If it hasn’t happened yet, it will soon. A client will approach you with questions about how cryptocurrencies should be treated on their tax return and what the Internal Revenue Service has to say about tax reporting related to crypto assets. They will want to know vital information to file their state and federal taxes: what their capital gains or losses are if they sell or buy cryptocurrency if profits are considered taxable income, and many more interesting, and at times challenging, questions about their cryptocurrency transactions.
Understanding blockchain and distributed ledger technology and IRS Notice 2014-21 are quickly becoming everyday terms for many tax professionals. For the client, understanding that crypto is, in fact, a capital asset (for most taxpayers) and that there are crypto tax ramifications when buying goods or services with digital assets may be uncharted territory for them.
As the excitement grows about the potential upside of owning crypto, investors in the United States and abroad are clamoring for attention about handling a gain or loss of their crypto and what the tax liability will be. Some people understand that crypto is considered a capital asset and not just currency to be spent as they please, and some don’t.
How Well-Versed Are You in Cryptocurrency?
If you have a long-term relationship with a client and they have started interacting with the crypto market, it would be a good investment to get up to date on tax issues involving crypto assets now that the IRS has an increased stringency for tax reporting. Your clients now expect you, as a trusted advisor, to become their educator on all things crypto.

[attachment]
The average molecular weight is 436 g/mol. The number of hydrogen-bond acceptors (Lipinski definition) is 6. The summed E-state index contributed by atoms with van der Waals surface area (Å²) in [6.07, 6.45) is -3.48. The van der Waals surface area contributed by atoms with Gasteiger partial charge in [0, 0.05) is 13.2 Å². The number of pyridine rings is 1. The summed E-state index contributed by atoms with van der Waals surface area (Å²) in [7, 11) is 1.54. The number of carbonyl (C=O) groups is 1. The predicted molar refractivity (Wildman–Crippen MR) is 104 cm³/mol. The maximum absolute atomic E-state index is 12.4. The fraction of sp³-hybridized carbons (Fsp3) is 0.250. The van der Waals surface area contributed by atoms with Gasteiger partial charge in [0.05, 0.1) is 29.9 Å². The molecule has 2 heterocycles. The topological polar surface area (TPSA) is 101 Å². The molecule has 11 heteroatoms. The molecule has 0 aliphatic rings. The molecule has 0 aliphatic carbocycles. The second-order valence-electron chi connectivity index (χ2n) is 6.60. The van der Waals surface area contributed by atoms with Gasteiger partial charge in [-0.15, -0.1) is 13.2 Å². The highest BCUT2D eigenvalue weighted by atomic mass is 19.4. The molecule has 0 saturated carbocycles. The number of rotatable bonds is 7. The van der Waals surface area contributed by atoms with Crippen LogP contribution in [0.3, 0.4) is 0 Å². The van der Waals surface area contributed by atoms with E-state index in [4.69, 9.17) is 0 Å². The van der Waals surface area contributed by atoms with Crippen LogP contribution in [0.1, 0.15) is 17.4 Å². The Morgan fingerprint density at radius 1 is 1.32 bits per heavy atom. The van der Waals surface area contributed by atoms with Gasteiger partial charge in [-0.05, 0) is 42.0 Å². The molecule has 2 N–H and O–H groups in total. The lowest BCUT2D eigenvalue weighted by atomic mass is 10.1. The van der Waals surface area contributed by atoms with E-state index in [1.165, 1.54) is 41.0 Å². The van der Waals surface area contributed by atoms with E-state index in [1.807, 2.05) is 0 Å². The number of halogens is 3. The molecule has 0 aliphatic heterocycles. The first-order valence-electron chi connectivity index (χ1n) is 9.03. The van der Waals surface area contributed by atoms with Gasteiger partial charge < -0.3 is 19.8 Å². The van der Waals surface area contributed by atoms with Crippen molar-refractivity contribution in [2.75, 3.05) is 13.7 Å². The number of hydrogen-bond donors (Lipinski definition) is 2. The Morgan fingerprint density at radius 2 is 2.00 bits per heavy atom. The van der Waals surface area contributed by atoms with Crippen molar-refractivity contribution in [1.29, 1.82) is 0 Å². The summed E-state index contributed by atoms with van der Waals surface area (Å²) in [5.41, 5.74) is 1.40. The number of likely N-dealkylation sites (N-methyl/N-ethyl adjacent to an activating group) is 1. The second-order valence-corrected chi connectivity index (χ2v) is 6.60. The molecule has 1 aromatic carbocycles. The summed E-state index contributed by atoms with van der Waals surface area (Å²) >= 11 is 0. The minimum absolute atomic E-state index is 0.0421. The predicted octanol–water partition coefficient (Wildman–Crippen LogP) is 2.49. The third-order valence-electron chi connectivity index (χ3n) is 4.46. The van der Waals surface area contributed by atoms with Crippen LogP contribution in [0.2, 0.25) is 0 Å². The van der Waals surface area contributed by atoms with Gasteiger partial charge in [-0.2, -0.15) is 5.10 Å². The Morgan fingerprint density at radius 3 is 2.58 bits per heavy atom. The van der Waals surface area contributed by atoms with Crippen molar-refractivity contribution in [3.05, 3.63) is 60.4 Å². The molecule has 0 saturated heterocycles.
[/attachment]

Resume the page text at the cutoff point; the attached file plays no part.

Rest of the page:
How can you best fill this additional role you’re being asked to play? Setting clear expectations with your client is critical to meeting client needs and not losing them to a CPA specializing in crypto. An ever-increasing number of tax professionals see this as an opportunity to win clients from tax advisors that have only surface knowledge of crypto assets.
We’re going to share some of the key points covered in an event sponsored by the American Institute of Certified Public Accountants (AICPA) called “Preparing for the 2020 Crypto Tax Reporting & Compliance Season.”
- Tax Form 1040 is now asking if a taxpayer invests in virtual currency. The question reads, “At any time during 2020, did you receive, sell, send, exchange or otherwise acquire any financial interest in any virtual currency?” In our opinion, there is no reason to suspect that this same question won’t be asked for tax year 2021.
Clients should be encouraged now to alert you if they have invested in cryptocurrency in 2021. You can then help them gather the personal information they’ll need to have for you the next time you file your taxes for them.
- Most virtual currency exchanges are not issuing a Form 1099-B. This form provides the investor with information concerning capital gains and losses. Since 1099-B’s are required for traditional asset brokerages (think Robinhood and E-Trade), crypto investors may not be equipped to or aware that they must keep and provide accurate records to inform their tax professional of trading activity.
Many crypto exchanges do not issue a Form 1099-B, as those exchanges believe the regulations do not explicitly apply to them. Some have chosen to issue Form 1099-B’s proactively, but such exchanges are few and far between, further emphasizing the need for accurate record keeping.
The burden now is on the taxpayer to record all information concerning transactions and then communicate that information to ensure you can accurately file state and federal taxes.